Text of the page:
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GM Labeling Legislation Takes Center Stage

Legislation requiring labeling of foods with genetically modified ingredients has been covered extensively in the media this week.

The Senate voted 65-32 on July 6 to advance the GM labeling bill. The Senate will now have 30 hours to debate the bill before a final vote. Senate Ag Committee Chairman Pat Roberts expects a final vote on the bill, which would only require a simple majority, Thursday evening, according to Agri-Pulse. The House of Representatives will still have to act on the legislation, before it becomes law.

If passed, federal legislation would void any state legislation requiring GM labeling. Vermont became the first state to require the labeling of food with GM ingredients, with state legislation that went into effect, July 1, though there is a one-year grace period. The federal legislation would allow digital disclosure of biotech ingredients, and does not require on-pack labeling, as the Vermont law does.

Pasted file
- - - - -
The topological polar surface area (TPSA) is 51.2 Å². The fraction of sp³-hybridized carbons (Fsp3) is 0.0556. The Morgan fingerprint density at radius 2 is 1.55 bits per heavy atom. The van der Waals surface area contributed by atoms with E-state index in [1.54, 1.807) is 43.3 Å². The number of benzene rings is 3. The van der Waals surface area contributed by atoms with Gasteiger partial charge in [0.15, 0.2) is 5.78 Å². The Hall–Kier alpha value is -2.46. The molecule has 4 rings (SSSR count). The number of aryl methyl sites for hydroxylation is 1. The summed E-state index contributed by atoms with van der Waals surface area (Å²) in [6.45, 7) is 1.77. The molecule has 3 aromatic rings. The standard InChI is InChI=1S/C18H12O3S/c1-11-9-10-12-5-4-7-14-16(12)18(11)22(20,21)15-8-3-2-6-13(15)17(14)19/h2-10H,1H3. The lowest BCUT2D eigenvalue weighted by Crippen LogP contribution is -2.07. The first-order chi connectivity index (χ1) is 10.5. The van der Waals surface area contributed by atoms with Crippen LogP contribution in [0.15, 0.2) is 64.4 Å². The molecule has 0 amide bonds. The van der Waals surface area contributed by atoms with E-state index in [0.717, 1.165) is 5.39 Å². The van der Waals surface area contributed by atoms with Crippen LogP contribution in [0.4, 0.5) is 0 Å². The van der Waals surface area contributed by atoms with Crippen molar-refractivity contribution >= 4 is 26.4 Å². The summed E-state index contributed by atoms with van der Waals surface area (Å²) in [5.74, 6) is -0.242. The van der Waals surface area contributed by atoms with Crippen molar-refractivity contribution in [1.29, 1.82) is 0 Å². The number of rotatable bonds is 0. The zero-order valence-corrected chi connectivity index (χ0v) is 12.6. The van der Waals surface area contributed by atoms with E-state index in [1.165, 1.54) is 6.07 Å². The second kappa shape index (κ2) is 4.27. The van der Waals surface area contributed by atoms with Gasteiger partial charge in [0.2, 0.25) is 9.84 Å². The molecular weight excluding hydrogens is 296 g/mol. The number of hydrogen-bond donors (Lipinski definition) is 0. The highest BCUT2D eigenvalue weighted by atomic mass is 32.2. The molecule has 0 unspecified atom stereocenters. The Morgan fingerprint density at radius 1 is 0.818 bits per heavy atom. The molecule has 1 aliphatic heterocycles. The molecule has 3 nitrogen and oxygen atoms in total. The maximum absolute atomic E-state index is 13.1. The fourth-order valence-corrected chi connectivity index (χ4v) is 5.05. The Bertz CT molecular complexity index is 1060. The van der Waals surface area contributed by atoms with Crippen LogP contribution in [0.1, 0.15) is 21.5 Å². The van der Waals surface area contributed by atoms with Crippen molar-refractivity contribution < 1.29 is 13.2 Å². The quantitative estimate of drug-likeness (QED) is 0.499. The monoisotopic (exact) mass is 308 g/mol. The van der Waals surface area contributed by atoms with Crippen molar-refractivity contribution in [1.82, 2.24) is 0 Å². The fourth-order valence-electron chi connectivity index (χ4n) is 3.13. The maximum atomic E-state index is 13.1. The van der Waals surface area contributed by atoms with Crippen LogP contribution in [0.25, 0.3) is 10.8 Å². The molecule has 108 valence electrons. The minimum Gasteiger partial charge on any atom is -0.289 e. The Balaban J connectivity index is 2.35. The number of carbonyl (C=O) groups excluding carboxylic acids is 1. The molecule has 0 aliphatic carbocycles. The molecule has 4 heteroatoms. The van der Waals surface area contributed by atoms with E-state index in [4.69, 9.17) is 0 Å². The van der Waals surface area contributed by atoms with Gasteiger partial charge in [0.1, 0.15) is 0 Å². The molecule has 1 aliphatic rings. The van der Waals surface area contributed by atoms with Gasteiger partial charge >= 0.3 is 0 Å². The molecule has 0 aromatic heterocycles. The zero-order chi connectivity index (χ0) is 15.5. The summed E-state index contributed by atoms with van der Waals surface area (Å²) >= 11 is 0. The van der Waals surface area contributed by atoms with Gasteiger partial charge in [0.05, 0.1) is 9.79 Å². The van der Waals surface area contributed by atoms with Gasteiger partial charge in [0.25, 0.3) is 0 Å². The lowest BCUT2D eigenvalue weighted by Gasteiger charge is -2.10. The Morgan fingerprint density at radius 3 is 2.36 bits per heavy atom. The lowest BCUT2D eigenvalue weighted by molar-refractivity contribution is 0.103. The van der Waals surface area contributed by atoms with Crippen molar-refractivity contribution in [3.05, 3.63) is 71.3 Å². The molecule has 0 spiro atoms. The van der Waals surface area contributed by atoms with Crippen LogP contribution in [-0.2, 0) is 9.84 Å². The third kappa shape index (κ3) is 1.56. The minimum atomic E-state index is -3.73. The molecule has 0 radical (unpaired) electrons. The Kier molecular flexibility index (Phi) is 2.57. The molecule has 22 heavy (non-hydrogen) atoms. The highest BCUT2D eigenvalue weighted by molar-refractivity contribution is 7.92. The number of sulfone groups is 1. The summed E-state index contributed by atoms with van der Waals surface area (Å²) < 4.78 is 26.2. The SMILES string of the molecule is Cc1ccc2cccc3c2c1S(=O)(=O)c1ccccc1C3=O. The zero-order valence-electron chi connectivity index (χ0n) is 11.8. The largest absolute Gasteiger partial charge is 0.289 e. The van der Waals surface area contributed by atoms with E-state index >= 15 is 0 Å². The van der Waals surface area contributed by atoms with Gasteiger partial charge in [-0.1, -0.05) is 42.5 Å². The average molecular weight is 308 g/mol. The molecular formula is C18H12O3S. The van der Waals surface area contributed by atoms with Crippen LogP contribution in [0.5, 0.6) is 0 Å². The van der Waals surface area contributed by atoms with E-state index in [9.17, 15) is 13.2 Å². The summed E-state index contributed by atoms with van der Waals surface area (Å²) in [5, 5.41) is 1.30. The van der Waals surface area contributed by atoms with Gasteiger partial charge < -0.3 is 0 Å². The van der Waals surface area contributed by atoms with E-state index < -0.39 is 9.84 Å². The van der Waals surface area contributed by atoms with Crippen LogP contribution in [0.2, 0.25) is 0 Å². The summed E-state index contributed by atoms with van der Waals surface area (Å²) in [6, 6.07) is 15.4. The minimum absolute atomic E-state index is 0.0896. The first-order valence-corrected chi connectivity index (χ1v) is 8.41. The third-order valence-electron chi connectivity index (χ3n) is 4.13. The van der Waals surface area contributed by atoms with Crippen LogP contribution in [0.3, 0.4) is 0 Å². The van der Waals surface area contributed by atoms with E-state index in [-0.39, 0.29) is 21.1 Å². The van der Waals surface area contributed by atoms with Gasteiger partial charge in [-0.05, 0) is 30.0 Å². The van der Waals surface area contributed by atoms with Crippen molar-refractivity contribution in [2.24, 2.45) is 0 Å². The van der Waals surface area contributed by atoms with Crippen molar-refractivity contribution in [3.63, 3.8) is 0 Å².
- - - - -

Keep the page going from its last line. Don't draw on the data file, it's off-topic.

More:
The issue is complex, with the Food and Drug Administration releasing a technical assessment finding loopholes in the bill, but the U.S. Department of Agriculture responded saying regulatory officials will follow the spirit of the law when crafting rules.